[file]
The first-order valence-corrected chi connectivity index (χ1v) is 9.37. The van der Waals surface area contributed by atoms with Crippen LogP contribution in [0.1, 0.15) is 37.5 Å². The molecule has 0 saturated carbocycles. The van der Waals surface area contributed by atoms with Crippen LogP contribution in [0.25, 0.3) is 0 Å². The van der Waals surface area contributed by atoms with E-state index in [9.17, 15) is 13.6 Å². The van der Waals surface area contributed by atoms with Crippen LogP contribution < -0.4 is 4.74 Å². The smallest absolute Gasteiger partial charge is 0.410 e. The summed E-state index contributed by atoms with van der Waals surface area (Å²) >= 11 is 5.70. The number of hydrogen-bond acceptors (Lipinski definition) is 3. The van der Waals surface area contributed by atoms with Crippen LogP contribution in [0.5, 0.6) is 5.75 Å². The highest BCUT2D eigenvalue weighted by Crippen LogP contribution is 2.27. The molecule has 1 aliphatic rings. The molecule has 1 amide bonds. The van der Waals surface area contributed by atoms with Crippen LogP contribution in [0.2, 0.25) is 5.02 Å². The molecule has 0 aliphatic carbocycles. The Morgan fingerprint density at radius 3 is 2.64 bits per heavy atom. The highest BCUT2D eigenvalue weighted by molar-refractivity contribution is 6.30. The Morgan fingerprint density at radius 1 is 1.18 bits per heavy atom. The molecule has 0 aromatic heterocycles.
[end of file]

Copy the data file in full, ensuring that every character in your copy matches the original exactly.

The first-order valence-corrected chi connectivity index (χ1v) is 9.37. The van der Waals surface area contributed by atoms with Crippen LogP contribution in [0.1, 0.15) is 37.5 Å². The molecule has 0 saturated carbocycles. The van der Waals surface area contributed by atoms with Crippen LogP contribution in [0.25, 0.3) is 0 Å². The van der Waals surface area contributed by atoms with E-state index in [9.17, 15) is 13.6 Å². The van der Waals surface area contributed by atoms with Crippen LogP contribution < -0.4 is 4.74 Å². The smallest absolute Gasteiger partial charge is 0.410 e. The summed E-state index contributed by atoms with van der Waals surface area (Å²) >= 11 is 5.70. The number of hydrogen-bond acceptors (Lipinski definition) is 3. The van der Waals surface area contributed by atoms with Crippen LogP contribution in [0.5, 0.6) is 5.75 Å². The highest BCUT2D eigenvalue weighted by Crippen LogP contribution is 2.27. The molecule has 1 aliphatic rings. The molecule has 1 amide bonds. The van der Waals surface area contributed by atoms with Crippen LogP contribution in [0.2, 0.25) is 5.02 Å². The molecule has 0 aliphatic carbocycles. The Morgan fingerprint density at radius 3 is 2.64 bits per heavy atom. The highest BCUT2D eigenvalue weighted by molar-refractivity contribution is 6.30. The Morgan fingerprint density at radius 1 is 1.18 bits per heavy atom. The molecule has 0 aromatic heterocycles.